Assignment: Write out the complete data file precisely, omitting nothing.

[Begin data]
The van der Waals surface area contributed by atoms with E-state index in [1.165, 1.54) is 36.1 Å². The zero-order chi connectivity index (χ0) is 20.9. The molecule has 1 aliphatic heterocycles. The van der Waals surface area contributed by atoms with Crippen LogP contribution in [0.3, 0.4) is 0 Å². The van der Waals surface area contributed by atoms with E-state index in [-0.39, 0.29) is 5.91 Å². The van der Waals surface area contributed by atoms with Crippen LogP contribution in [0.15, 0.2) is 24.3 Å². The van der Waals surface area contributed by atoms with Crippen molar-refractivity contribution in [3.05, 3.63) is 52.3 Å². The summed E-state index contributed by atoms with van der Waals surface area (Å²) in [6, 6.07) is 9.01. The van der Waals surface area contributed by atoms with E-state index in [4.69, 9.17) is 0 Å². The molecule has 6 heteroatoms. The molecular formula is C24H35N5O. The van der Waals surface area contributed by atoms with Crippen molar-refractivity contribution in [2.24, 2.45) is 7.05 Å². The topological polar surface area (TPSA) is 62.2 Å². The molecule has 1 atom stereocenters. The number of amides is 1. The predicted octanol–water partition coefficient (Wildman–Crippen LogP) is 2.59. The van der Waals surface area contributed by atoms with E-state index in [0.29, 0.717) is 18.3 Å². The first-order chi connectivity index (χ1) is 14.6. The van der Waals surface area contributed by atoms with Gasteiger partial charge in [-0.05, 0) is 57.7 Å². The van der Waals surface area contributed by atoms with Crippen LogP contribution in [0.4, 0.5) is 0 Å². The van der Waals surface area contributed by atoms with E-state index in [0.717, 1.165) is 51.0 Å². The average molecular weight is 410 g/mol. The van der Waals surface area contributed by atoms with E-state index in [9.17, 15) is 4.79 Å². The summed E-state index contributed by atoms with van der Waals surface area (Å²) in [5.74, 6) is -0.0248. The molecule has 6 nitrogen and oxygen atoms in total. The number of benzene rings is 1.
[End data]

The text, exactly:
The van der Waals surface area contributed by atoms with E-state index in [1.165, 1.54) is 36.1 Å². The zero-order chi connectivity index (χ0) is 20.9. The molecule has 1 aliphatic heterocycles. The van der Waals surface area contributed by atoms with Crippen LogP contribution in [0.3, 0.4) is 0 Å². The van der Waals surface area contributed by atoms with E-state index in [-0.39, 0.29) is 5.91 Å². The van der Waals surface area contributed by atoms with Crippen LogP contribution in [0.15, 0.2) is 24.3 Å². The van der Waals surface area contributed by atoms with Crippen molar-refractivity contribution in [3.05, 3.63) is 52.3 Å². The summed E-state index contributed by atoms with van der Waals surface area (Å²) in [6, 6.07) is 9.01. The van der Waals surface area contributed by atoms with E-state index in [4.69, 9.17) is 0 Å². The molecule has 6 heteroatoms. The molecular formula is C24H35N5O. The van der Waals surface area contributed by atoms with Crippen molar-refractivity contribution in [2.24, 2.45) is 7.05 Å². The topological polar surface area (TPSA) is 62.2 Å². The molecule has 1 atom stereocenters. The number of amides is 1. The predicted octanol–water partition coefficient (Wildman–Crippen LogP) is 2.59. The van der Waals surface area contributed by atoms with E-state index in [0.29, 0.717) is 18.3 Å². The first-order chi connectivity index (χ1) is 14.6. The van der Waals surface area contributed by atoms with Gasteiger partial charge in [-0.05, 0) is 57.7 Å². The van der Waals surface area contributed by atoms with Crippen LogP contribution in [0.4, 0.5) is 0 Å². The van der Waals surface area contributed by atoms with E-state index in [0.717, 1.165) is 51.0 Å². The average molecular weight is 410 g/mol. The van der Waals surface area contributed by atoms with E-state index in [9.17, 15) is 4.79 Å². The summed E-state index contributed by atoms with van der Waals surface area (Å²) in [5.74, 6) is -0.0248. The molecule has 6 nitrogen and oxygen atoms in total. The number of benzene rings is 1.